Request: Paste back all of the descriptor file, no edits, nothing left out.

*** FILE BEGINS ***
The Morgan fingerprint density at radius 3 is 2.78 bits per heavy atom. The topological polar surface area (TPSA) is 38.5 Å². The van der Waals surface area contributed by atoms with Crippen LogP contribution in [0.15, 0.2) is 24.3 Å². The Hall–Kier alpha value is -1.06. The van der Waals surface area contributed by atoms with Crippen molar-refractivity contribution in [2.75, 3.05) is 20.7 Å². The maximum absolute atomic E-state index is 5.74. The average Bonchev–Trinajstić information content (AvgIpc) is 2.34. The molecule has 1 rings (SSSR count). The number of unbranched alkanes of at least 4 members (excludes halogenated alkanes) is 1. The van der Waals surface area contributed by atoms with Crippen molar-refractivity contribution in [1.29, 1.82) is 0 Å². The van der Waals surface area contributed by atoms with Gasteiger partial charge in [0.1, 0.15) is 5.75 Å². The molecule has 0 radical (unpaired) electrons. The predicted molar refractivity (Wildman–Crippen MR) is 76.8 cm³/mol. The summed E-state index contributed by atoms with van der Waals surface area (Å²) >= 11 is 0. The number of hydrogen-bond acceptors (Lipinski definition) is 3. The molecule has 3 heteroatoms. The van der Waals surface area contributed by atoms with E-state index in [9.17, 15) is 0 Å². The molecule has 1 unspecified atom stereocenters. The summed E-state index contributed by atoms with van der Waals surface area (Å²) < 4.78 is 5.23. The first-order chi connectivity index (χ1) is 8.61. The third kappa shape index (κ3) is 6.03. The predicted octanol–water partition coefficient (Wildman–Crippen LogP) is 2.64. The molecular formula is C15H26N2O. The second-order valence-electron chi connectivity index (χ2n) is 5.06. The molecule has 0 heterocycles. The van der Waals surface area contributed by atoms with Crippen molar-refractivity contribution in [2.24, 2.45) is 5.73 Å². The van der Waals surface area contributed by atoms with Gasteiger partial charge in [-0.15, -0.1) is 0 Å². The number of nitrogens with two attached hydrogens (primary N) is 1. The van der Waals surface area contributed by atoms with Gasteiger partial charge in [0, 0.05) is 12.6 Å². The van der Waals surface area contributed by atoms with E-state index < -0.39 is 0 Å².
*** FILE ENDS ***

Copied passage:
The Morgan fingerprint density at radius 3 is 2.78 bits per heavy atom. The topological polar surface area (TPSA) is 38.5 Å². The van der Waals surface area contributed by atoms with Crippen LogP contribution in [0.15, 0.2) is 24.3 Å². The Hall–Kier alpha value is -1.06. The van der Waals surface area contributed by atoms with Crippen molar-refractivity contribution in [2.75, 3.05) is 20.7 Å². The maximum absolute atomic E-state index is 5.74. The average Bonchev–Trinajstić information content (AvgIpc) is 2.34. The molecule has 1 rings (SSSR count). The number of unbranched alkanes of at least 4 members (excludes halogenated alkanes) is 1. The van der Waals surface area contributed by atoms with Crippen molar-refractivity contribution in [1.29, 1.82) is 0 Å². The van der Waals surface area contributed by atoms with Gasteiger partial charge in [0.1, 0.15) is 5.75 Å². The molecule has 0 radical (unpaired) electrons. The predicted molar refractivity (Wildman–Crippen MR) is 76.8 cm³/mol. The summed E-state index contributed by atoms with van der Waals surface area (Å²) >= 11 is 0. The number of hydrogen-bond acceptors (Lipinski definition) is 3. The molecule has 3 heteroatoms. The van der Waals surface area contributed by atoms with E-state index in [9.17, 15) is 0 Å². The molecule has 1 unspecified atom stereocenters. The summed E-state index contributed by atoms with van der Waals surface area (Å²) < 4.78 is 5.23. The first-order chi connectivity index (χ1) is 8.61. The third kappa shape index (κ3) is 6.03. The predicted octanol–water partition coefficient (Wildman–Crippen LogP) is 2.64. The molecular formula is C15H26N2O. The second-order valence-electron chi connectivity index (χ2n) is 5.06. The molecule has 0 heterocycles. The van der Waals surface area contributed by atoms with Crippen molar-refractivity contribution in [2.24, 2.45) is 5.73 Å². The van der Waals surface area contributed by atoms with Gasteiger partial charge in [-0.15, -0.1) is 0 Å². The number of nitrogens with two attached hydrogens (primary N) is 1. The van der Waals surface area contributed by atoms with Gasteiger partial charge in [0, 0.05) is 12.6 Å². The van der Waals surface area contributed by atoms with E-state index < -0.39 is 0 Å².